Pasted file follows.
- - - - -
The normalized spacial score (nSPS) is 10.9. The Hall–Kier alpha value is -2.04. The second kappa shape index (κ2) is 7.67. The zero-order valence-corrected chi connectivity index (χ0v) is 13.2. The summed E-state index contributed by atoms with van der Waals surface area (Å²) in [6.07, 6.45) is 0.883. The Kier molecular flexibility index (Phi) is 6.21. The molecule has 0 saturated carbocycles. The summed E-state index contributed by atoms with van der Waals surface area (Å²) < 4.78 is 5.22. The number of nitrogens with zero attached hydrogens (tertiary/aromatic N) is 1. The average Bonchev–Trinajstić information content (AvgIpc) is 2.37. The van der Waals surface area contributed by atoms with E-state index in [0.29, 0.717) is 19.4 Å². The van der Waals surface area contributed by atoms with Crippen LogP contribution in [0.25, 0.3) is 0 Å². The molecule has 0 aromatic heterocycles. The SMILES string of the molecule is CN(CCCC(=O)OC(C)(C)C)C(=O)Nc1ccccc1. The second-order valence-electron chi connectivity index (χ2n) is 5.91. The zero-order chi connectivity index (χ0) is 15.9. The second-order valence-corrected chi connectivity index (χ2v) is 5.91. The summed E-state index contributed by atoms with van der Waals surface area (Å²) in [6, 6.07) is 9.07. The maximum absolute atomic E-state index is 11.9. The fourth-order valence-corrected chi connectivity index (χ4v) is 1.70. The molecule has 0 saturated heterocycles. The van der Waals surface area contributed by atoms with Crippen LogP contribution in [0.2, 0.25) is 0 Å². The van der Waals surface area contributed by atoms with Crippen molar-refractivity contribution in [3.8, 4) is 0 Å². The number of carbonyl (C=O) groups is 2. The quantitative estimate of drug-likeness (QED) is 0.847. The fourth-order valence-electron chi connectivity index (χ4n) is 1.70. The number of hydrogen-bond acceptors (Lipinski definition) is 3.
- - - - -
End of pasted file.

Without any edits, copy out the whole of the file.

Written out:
The normalized spacial score (nSPS) is 10.9. The Hall–Kier alpha value is -2.04. The second kappa shape index (κ2) is 7.67. The zero-order valence-corrected chi connectivity index (χ0v) is 13.2. The summed E-state index contributed by atoms with van der Waals surface area (Å²) in [6.07, 6.45) is 0.883. The Kier molecular flexibility index (Phi) is 6.21. The molecule has 0 saturated carbocycles. The summed E-state index contributed by atoms with van der Waals surface area (Å²) < 4.78 is 5.22. The number of nitrogens with zero attached hydrogens (tertiary/aromatic N) is 1. The average Bonchev–Trinajstić information content (AvgIpc) is 2.37. The van der Waals surface area contributed by atoms with E-state index in [0.29, 0.717) is 19.4 Å². The van der Waals surface area contributed by atoms with Crippen LogP contribution in [0.25, 0.3) is 0 Å². The molecule has 0 aromatic heterocycles. The SMILES string of the molecule is CN(CCCC(=O)OC(C)(C)C)C(=O)Nc1ccccc1. The second-order valence-electron chi connectivity index (χ2n) is 5.91. The zero-order chi connectivity index (χ0) is 15.9. The second-order valence-corrected chi connectivity index (χ2v) is 5.91. The summed E-state index contributed by atoms with van der Waals surface area (Å²) in [6, 6.07) is 9.07. The maximum absolute atomic E-state index is 11.9. The fourth-order valence-corrected chi connectivity index (χ4v) is 1.70. The molecule has 0 saturated heterocycles. The van der Waals surface area contributed by atoms with Crippen LogP contribution in [0.2, 0.25) is 0 Å². The van der Waals surface area contributed by atoms with Crippen molar-refractivity contribution in [3.8, 4) is 0 Å². The number of carbonyl (C=O) groups is 2. The quantitative estimate of drug-likeness (QED) is 0.847. The fourth-order valence-electron chi connectivity index (χ4n) is 1.70. The number of hydrogen-bond acceptors (Lipinski definition) is 3.